A growing number of rebel Tory MPs including former prime minister Teresa May, promised to back a bid to increase foreign aid spending in 2022.
MPs across political parties said they want to restore aid spending to 0.7 percent of national income from next January after ministers reduced it to 0.5 percent this year – a cut of almost £4 billion.
They are hoping to use a technical procedure, involving an amendment to a new law setting up the UK’s ‘high risk’ science agency, to bring about the change.
The aid reduction meant millions of pounds less is being spent on supporting girls’ education, reproductive health, clean water, HIV/AIDS, the humanitarian crisis in Yemen and Syria, and hundreds of other projects.
Charities warned millions of women and children would not receive food and support and predicted more than 100,000 people could die as a result of the government’s decision.
The vote in the House of Commons next week comes in the same week the government hosts world leaders at the G7 summit.
Gill Furniss, Labour MP for Brightside and Hillsborough, said: “Cutting foreign aid is cruel, short sighted and undermines the UKs position ahead of the G7.
“The Tory Government push for a ‘global Britain’ all while turning their back on the world’s most vulnerable people.
“Foreign aid saves lives and helps communities and economies to rebuild. The cuts come in the middle of a global pandemic, while the UK could be helping deploy the vaccine to the poorest countries the Government are slashing the aid budget.”
Olivia Blake, Labour MP for Sheffield Hallam, said: “This isn’t a case of what we can or can’t ‘afford’. Cutting foreign aid is a political decision – the Government have chosen to stop providing aid to the world’s most vulnerable people during a global pandemic, a decision which will risk lives. It is about time the Government listen to MPs and the public and reinstate our commitment to 0.7%.”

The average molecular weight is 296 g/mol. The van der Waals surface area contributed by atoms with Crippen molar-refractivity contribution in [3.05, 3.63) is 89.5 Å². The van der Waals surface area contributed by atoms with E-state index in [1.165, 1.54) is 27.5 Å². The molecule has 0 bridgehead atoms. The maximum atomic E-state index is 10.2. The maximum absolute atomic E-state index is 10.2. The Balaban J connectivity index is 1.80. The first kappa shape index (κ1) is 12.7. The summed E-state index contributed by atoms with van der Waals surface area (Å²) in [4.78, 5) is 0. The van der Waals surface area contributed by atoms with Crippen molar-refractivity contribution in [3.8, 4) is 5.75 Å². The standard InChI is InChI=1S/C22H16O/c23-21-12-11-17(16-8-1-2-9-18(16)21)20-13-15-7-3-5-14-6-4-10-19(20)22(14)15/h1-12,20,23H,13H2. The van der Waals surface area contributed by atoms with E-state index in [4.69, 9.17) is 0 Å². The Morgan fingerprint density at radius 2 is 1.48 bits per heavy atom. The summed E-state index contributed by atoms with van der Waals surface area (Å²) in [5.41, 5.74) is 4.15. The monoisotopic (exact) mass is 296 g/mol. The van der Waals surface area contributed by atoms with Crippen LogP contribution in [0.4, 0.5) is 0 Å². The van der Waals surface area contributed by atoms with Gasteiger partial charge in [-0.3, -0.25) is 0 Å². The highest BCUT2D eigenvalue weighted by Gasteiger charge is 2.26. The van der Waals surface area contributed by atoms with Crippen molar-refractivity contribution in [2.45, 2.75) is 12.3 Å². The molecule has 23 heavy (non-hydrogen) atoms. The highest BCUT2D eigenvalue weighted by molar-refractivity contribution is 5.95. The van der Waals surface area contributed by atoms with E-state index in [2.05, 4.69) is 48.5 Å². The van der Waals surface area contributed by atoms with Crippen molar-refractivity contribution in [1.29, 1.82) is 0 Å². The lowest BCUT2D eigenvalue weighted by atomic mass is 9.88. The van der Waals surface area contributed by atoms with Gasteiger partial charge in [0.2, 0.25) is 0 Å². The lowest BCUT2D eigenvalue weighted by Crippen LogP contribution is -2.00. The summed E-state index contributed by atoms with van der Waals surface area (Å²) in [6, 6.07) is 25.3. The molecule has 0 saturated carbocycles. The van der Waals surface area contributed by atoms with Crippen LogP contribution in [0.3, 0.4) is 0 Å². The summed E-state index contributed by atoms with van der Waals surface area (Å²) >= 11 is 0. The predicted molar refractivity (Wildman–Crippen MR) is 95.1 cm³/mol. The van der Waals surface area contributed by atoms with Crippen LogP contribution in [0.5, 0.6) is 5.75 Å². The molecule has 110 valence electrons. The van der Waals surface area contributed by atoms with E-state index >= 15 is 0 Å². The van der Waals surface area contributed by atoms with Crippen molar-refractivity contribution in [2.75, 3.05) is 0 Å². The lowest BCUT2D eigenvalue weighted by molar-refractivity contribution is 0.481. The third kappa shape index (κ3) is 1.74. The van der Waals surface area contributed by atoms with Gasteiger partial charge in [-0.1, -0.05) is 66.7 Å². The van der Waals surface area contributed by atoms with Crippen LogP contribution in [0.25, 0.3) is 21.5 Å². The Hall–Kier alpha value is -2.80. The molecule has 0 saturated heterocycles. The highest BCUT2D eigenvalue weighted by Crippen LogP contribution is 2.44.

But Miriam Cates, Conservative MP for Penistone and Stocksbridge, said despite the “temporary” cut, the UK remained “one of the largest donors of aid in the world”.
She said: “The UK leads the world in assisting developing countries. Much of the assistance we provide, for example through our armed forces or the recent COVAX programme, is not currently counted as foreign aid under existing rules, and yet this assistance contributes enormously to improving wealth and welfare around the world.
“We shouldn’t get hung up on particular figures and percentages of GDP – after all, even with a temporarily reduced foreign aid budget we will still be one of the biggest donor nations in the world.
“Instead, we should focus on what the world needs and how we can help. Right now, getting vaccines to developing countries is the most important assistance we can provide. That’s why I am incredibly proud of the UK’s approach to sharing vaccinations, which has been one of generosity and openness.”